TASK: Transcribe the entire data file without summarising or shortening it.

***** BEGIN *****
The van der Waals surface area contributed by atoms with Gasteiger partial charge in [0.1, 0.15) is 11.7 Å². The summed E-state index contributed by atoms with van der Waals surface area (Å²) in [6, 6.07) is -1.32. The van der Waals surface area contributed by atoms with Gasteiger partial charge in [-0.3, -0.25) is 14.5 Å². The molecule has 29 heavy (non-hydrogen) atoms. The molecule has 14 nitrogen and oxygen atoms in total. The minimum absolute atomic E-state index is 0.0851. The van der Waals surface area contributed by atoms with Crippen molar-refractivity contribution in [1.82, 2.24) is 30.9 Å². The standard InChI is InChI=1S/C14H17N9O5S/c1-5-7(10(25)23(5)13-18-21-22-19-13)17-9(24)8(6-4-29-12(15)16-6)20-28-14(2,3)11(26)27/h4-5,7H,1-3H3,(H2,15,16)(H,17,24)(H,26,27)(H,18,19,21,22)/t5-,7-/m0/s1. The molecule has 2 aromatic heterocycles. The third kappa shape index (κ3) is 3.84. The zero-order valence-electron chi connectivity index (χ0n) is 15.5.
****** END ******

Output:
The van der Waals surface area contributed by atoms with Gasteiger partial charge in [0.1, 0.15) is 11.7 Å². The summed E-state index contributed by atoms with van der Waals surface area (Å²) in [6, 6.07) is -1.32. The van der Waals surface area contributed by atoms with Gasteiger partial charge in [-0.3, -0.25) is 14.5 Å². The molecule has 29 heavy (non-hydrogen) atoms. The molecule has 14 nitrogen and oxygen atoms in total. The minimum absolute atomic E-state index is 0.0851. The van der Waals surface area contributed by atoms with Crippen molar-refractivity contribution in [1.82, 2.24) is 30.9 Å². The standard InChI is InChI=1S/C14H17N9O5S/c1-5-7(10(25)23(5)13-18-21-22-19-13)17-9(24)8(6-4-29-12(15)16-6)20-28-14(2,3)11(26)27/h4-5,7H,1-3H3,(H2,15,16)(H,17,24)(H,26,27)(H,18,19,21,22)/t5-,7-/m0/s1. The molecule has 2 aromatic heterocycles. The third kappa shape index (κ3) is 3.84. The zero-order valence-electron chi connectivity index (χ0n) is 15.5.